“Words carry oceans on their small backs.” - Lidia Yuknavitch Imagine a girl living inside the ocean, dreaming of a girl living on the moon. Sometimes, the girl on the moon can see her reflection in the ocean. Or perhaps, on some days, what she sees is in fact another girl? If only there was a bridge to bring them together and reassure them of each other’s existence. Reassure each other that even though the world is split into two and you could easily fall into the end-of-the-world crevice, the volcanoes and the ice were still alive in another world, somewhere. Imagine several girls around the globe dreaming the same dream, at the same time. They all know and love each other, regardless of where they’re from, and play until dawn while the sun and dolphins watch them. They are only girls and have no magic powers, but they both dream and act upon those dreams. They won’t be princesses when they’ll grow up, no, that’s a dream of the past, a dream none of them could make anything with now, this is the promise they make to one another. They’d grow up to be marine biologists, aviators, cosmonauts, foresters, and writers. It had happened before. In another time and place, to other girls and many girls before them. They’d rise together. Together they’d build a future where their existence was possible. They all carry the same tattoo on their forearm: “Words carry oceans on their small backs”. It’s a quote from the old times, when you could still cut trees and print books. When plastic hadn’t fully engulfed the ocean and the wind. Before the earth turned into desert. Back when there was still hope, the air was still breatheable, and magic was floating both under and above the ocean. If nature had a single sound, what would that sound be? Where would you find it? Imagine a girl on the top of a mountain, a girl who lives with the wild goats and couldn’t imagine living anywhere else. In the morning, she watches the mountain peaks rising above the clouds. Like her, they’re almost floating towards the sky. The first time she went paragliding, she felt so close to the edge of the universe, like she could reach the stars if she wanted. Imagine a girl who sleeps outside, under the stars, watching the sun fade to purple, orange, yellow, then blue. Imagine that nature is her temple. Imagine this girl is you. In a world without mountains and clouds, where would you go to worship, to pray? Imagine a girl living in the forest, in the hollow of a tree. She only saw the fireflies once, when she was five, on the path down to the waterfall, you know where, right after you pass the old glacial lake, in the land of the mushrooms and the woodpeckers. On the night of the great fire, she tried to make it to the old waterfall one last time, to save the woodpeckers and herself, to take their story into the world, but the forest keeps burning and their voices die in flames. Her last thought was: Where do animals go when forests burn? She knew the answer: Birds fly away, mammals run, amphibians and small creatures burrow into the ground, hide out in logs, take cover under rocks. Other animals, like the elk, hide in streams and lakes. The oak seeds are so hard that fire helps them germinate and grow. The shrubs and grasses fertilized by fire-created nutrients will grow lushy; deer and other grazing wildlife (even mice) could make a meal of them. She knew that forest fires are a natural and essential part of an ecosystem. The nutrients from dead trees are returned to the forest during a fire, but the fire needs to end at some point. When fire rages through dry underbush, it clears thick growth and sunlight can reach the forest floor, allowing seedlings released by the fire to sprout and grow. She knew the answer, but it was too late. Imagine a girl bursting into flames. The trees tried to speak to the nearby humans when they started catching fire, but they were engulfed into flames far too quickly. They would have told humans how to save the forest, and themselves. How to take the roots of the strongest birch tree and rebury them somewhere else, so that magpies could still nest. But the trees burst into flames far too quickly, they were engulfed and became nothing but gray clouds, their ghosts haunting the land of the country, the neighboring cities, and the nearby mountains for months and decades. Love itself became a thing of the past. The rain forgot how to fall. The ocean stopped caressing the shore. Once the flux and the reflux stopped happening under the moon, the whales and the dolphins were the first to die. The day the rain touched the grass and the dry surface of the earth for the very last time, it was night time, but not dark. Oh, how the grass and the ground needed that rain! The rain travelled around the globe under the full moon. A blood moon, it was, for the girl on the moon was bleeding through all her pores. It was like a grand goodbye, a brush across the canvas of forgetting, turning all the world’s pieces into one. Humanity slept through it all and the rain remained unheard, the crying of the girl on the moon remained unheard, except in the forest, where every leaf, every speck of dust, every bird, every crawling creature heard them. That was right before everything caught fire. The rain forest turned into a degraded savannah. Imagine a world without trees. Imagine a girl who grew up to be a writer. Imagine a writer who travels around the world. She still got to live in a world with trees and oceans, a world where rain used to fall. She can still remember the smell of the waves splashing against the shore, the backs of dolphins rising to the water surface, the sound of a woodpecker in the forest at noon against the trunk of a tree, the light flickering through tree crowns, the brown and red mushrooms growing in the shade, the trees that although cut can grow hearts and moss, the fireflies that dance through the forest at night leading her way, the rain and the stars, the animals in the wild, the balance of an ecosystem still present, with things and souls in their place, and people-islands connected by land in the ocean. She can still remember it all, but her role is now strictly documentary. Imagine a girl who grew up among books, who taught herself how to read, in a foreign language before even learning to properly speak her own. A girl for whom the central city library was nothing but a big second home, one where every voice in every book was a friend and a parent and – above all – it was heard. And she, the reader, felt heard as well. In the old attic, under her writing desk, she’d build herself a fort. Sometimes the fort turned into a forest. She could paint herself a world as she had only seen in history books. She’d read about the man who goes in search of the strongest roots in the forest and replants them all over the world. She’d dream of travelling with that man, of being that man, of becoming the very soul of the forest. Imagine a girl who loves books more than anything else in the world, who one day stops reading books, not because she wants to, but because there are hardly any trees left, and she wants to rescue the last ones. Imagine a girl who longs to save the forest. But despite no longer reading, she stills knows all the books she has read by heart, and sometimes she even adds her own details to make the stories more real. She still carries that old tattoo on her arm. One day, her time will be nothing but a fairytale and most likely nobody will even manage to read any books about the people who used to be like her, or about anyone else who used to matter to her, or about anything at all – facts, numbers, objects, landscapes, dreams. Perhaps they’d know something about this time of the earth by word of mouth, if – without trees – there would still be air. If there would still be people, caring about other people. For empathy was declining too. Imagine a girl who can no longer breathe. Imagine a girl who invents a new language for the new world. It all starts out of necessity, because she no longer knows how to talk to herself in a world without sunshine. A is for abyss. B is for birds. C is for catharsis. D is for doing. E is for estranged. She wants to keep something from the old alphabet, as long as she can still remember it, but she won’t need all of its letters, not at first. R is for remembering. Out of the words of the new language she builds a net that won’t help her cross no longer existing oceans. Imagine a girl living in the middle of the desert. There used to be water at times in her desert. A couple of years ago, a lake appeared out of nowhere in her desert. Some locals called it a miracle, while others called it a curse. All to dive into it though, to swim in its cooling turquoise water, while the mirage lasted; even those who were afraid, even as the lake turned into a green sludge. Every night, from now and until the end of the world (which she knows was near) she’d dream of oceans, dolphins, whales, rain, and summer storms. In water she would reinvent herself. If only she’d remember how to breathe life into the ocean. How to make the earth and air fill up with water, not war. Imagine a girl living inside the sun. How long could she possibly survive there? Imagine a girl, still alive somewhere. A girl on a boat, carrying a message. How loud must she be to wake up the world? If that girl were still alive, if words were still possible, if books were still a thing, and if writing were still a form of communication, the girl would speak to us and tell us everything she knows, if we were still there to listen. Imagine waking up in a strange new world, with whales found in courtyards, dead, how else. And when a whale dies, it does not sink into the ground. It stays there. It just stays there and bleeds, until it rots. A blue whale aorta alone is large enough for a human to crawl through. A lot of people did just that and died inside. It was better than dying of too much sun exposure. So many dead whales mothering dead girls! I am a girl who – at the turn of the twenty-first century – used to travel, write, and daydream. I collect the memories that my world is losing. Losing or letting go of, I don’t know. In my dreams, I’m almost always flying above the ocean. It’s either the ocean or the sea, I don’t know. From the airplane, in plain daylight, I see whales, all sorts of whales, giant blue whales and orcas, almost rising to the water surface. The water is crystal clear, and smooth, like the turquoise water of a glacial lake the ones I read existed decades ago in what used to be Canada or Southern Germany. Our flight and the whales’ swim appear synchronized. Once, I went whale watching close to the Polar Circle, in the middle of a storm. It wasn’t stormy when we’d left the harbor. On the rocking boat, it was freezing cold. I stayed outside, on the upper deck, and let the cold rain hit my face, hoping the wind and water would help me be less dizzy and more awake. They didn’t. We saw no whales. Eventually, we went back to the shore. Never again did I go searching for whales. I knew better later, I knew not to invade their personal harbors. Air travel is no longer possible. I still remember my first flight. I had never felt lighter as when we left the ground. I didn’t feel trapped, and I didn’t feel sick. Since then, when flyinh above the ocean, I’d wonder: what if we were to crash? I’m not a good swimmer, but I love water. I keep promising myself to become a better swimmer, but don’t. Like in my childhood, when I’d sink in the pool while swimming on my back, water still gives me cramps. Our forests keep burning. I still remember how it felt to rest under the shade of a tree. The smell of the forest as I’d enter it during my alpine hikes. The feeling of home, because the trees, the mountains, and the lakes were there. Oh, how I long to lie down on a carpet of dried leaves in fall, compostable garbage as a friend used to say. Have you ever noticed how tree crowns grow around each other? There’s both a border and an embrace between them. I’d watch the mushrooms and the birds. It took me many years to hear a woodpecker in its natural space. Soon land travel won’t be an option anymore either. And then? In reality, I’ve never seen non-captive whales. I saw captive orcas, on an Easter Sunday, at the Edmonton Mall, one of the biggest malls in our world back then. I wish I hadn’t. Orcas, despite being killer whales, have never been reported to have killed a human. Although considered whales by most people, orcas are members of the dolphin family. Dolphins are a lot like us humans, but we aren’t enough like them. I saw free wild dolphins once, in Florida, when Florida still existed, without searching for them. They were swimming synchronized, at sunset, much too close to the shore. People were busy with themselves, taking selfies, but the dolphins were there. The dolphins swam underneath the water, from one side of the pier to the other, and carried on towards the shore. Then they changed course and went back where they belonged, into the vastness of the deep dark water. I never saw the dolphins return. We’ve been gentrifying while our entire planet was dying at our hands. There are oceans unfolding down our path, but we are not following it anymore. It started with birds laying down branches on the route to the ocean, before they killed themselves in the water instead of flying away, but then it became much more than that. We were all rivers before we are oceans. If only we could remember how to breathe life into the ocean, how to make the air fill up with water again, not war. The whale is my spirit animal. Whales keep resurfacing into my stories, and into my dreams. In dream symbolism, they represent the unconscious, rising to the surface to meet the conscious – they’re a call to listen to our intuition, to our inner voice, and let them come true. Whales symbolize fertility, calm, and peace. In times of trouble though, being the large mammals that they are, they can be the weight of the world. Imagine that the girl from yesterday and the girl from tomorrow are not the same girl. The girl from tomorrow would love to tell the girl from yesterday: Wake up, your world is on fire! But there is always a wall between them, and it gets higher every day, towards the end of the world. The excessive UV light exposure changes the girl from yesterday, her skin color, who she is, who she can become, to herself and to another. The girl from yesterday turns red, and the girl from tomorrow, in the times of post-radiation, turns blue. In the beginning, they were a rainbow, like all girls, but towards the end of their world, they no longer will, they no longer can – remember it. Imagine you are a girl waking up on a strange little planet, in a strange new world. There is no food, no shelter, and you are all alone. Imagine that hundreds of years later, on what used to be the earth, humans are long gone, the ocean is gone, the mountains are gone. The girls’ statues are almost still there, in the deserted desert, their bodies standing like the darkened trunks of trees after a forest fire, while their faces have been erased by decay and time, specs of dust blowing in the wind, near a lost shoreline that won’t return. Imagine the seed of a birch or an oak tree, it is either or both, buried deep down into the scorch of the earth. The seed knows that the womb of the world may one day again awaken and push it towards the surface. The seed has seen it all and can wait for a very long time before it decides to grow. The seed knows that all it has is one single chance to find the right conditions to take shape – it’s either that or nothing. But if it does, oh, it if would! It could turn the whole world into a land of living dreams, floating above oceans. Perhaps the girls, or at least one of them, would be reborn.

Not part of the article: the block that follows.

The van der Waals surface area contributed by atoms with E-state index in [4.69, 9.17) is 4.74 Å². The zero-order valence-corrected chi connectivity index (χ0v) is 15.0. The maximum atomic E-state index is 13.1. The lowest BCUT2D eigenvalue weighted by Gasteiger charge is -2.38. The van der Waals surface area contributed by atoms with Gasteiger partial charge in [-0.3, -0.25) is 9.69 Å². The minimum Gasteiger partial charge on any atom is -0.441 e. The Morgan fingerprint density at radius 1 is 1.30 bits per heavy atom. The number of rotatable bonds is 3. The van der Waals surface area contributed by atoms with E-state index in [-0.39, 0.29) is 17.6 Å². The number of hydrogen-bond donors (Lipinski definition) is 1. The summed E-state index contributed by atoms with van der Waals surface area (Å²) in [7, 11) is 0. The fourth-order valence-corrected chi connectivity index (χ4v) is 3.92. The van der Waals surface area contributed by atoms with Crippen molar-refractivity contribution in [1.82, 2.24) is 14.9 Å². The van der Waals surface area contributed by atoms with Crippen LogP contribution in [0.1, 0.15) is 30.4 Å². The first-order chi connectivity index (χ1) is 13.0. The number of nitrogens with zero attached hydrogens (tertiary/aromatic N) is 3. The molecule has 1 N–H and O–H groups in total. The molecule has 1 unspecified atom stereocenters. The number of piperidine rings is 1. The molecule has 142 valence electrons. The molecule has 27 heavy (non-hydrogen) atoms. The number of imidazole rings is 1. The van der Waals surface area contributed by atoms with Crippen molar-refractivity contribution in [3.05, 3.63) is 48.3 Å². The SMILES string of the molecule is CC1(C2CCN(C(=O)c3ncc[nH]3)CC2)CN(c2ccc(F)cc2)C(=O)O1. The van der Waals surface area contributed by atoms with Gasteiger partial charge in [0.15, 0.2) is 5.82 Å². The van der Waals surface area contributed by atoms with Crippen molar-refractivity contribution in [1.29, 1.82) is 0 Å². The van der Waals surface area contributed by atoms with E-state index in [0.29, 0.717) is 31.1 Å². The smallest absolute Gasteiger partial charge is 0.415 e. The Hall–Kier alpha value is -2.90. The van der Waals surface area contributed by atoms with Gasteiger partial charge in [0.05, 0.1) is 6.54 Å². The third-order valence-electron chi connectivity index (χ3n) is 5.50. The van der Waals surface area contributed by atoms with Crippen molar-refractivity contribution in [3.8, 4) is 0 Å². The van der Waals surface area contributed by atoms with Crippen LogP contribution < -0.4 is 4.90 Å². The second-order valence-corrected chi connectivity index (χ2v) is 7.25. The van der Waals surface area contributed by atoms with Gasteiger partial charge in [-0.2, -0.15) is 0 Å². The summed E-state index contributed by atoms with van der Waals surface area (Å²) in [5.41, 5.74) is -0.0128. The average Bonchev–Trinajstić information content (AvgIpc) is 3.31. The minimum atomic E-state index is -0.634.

• Folds and Creases